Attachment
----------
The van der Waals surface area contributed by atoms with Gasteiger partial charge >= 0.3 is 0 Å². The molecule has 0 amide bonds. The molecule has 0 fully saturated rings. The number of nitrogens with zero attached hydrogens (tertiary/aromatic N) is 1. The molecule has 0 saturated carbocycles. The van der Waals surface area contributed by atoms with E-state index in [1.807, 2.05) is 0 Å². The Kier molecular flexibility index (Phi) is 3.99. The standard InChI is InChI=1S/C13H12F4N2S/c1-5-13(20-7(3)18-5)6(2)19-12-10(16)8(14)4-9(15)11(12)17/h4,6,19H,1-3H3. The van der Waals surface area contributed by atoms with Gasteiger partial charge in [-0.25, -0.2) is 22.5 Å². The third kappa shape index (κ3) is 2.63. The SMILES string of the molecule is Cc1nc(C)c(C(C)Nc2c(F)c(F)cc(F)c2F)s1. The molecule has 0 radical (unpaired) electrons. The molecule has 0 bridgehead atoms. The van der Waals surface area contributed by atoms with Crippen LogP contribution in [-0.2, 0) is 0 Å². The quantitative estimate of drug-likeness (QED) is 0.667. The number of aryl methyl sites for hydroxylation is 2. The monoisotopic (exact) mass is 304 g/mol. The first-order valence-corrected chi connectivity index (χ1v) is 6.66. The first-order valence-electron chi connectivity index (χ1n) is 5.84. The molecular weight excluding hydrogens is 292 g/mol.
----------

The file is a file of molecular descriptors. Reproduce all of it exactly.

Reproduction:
The van der Waals surface area contributed by atoms with Gasteiger partial charge >= 0.3 is 0 Å². The molecule has 0 amide bonds. The molecule has 0 fully saturated rings. The number of nitrogens with zero attached hydrogens (tertiary/aromatic N) is 1. The molecule has 0 saturated carbocycles. The van der Waals surface area contributed by atoms with E-state index in [1.807, 2.05) is 0 Å². The Kier molecular flexibility index (Phi) is 3.99. The standard InChI is InChI=1S/C13H12F4N2S/c1-5-13(20-7(3)18-5)6(2)19-12-10(16)8(14)4-9(15)11(12)17/h4,6,19H,1-3H3. The van der Waals surface area contributed by atoms with Gasteiger partial charge in [-0.25, -0.2) is 22.5 Å². The third kappa shape index (κ3) is 2.63. The SMILES string of the molecule is Cc1nc(C)c(C(C)Nc2c(F)c(F)cc(F)c2F)s1. The molecule has 0 radical (unpaired) electrons. The molecule has 0 bridgehead atoms. The van der Waals surface area contributed by atoms with Crippen LogP contribution in [-0.2, 0) is 0 Å². The quantitative estimate of drug-likeness (QED) is 0.667. The number of aryl methyl sites for hydroxylation is 2. The monoisotopic (exact) mass is 304 g/mol. The first-order valence-corrected chi connectivity index (χ1v) is 6.66. The first-order valence-electron chi connectivity index (χ1n) is 5.84. The molecular weight excluding hydrogens is 292 g/mol.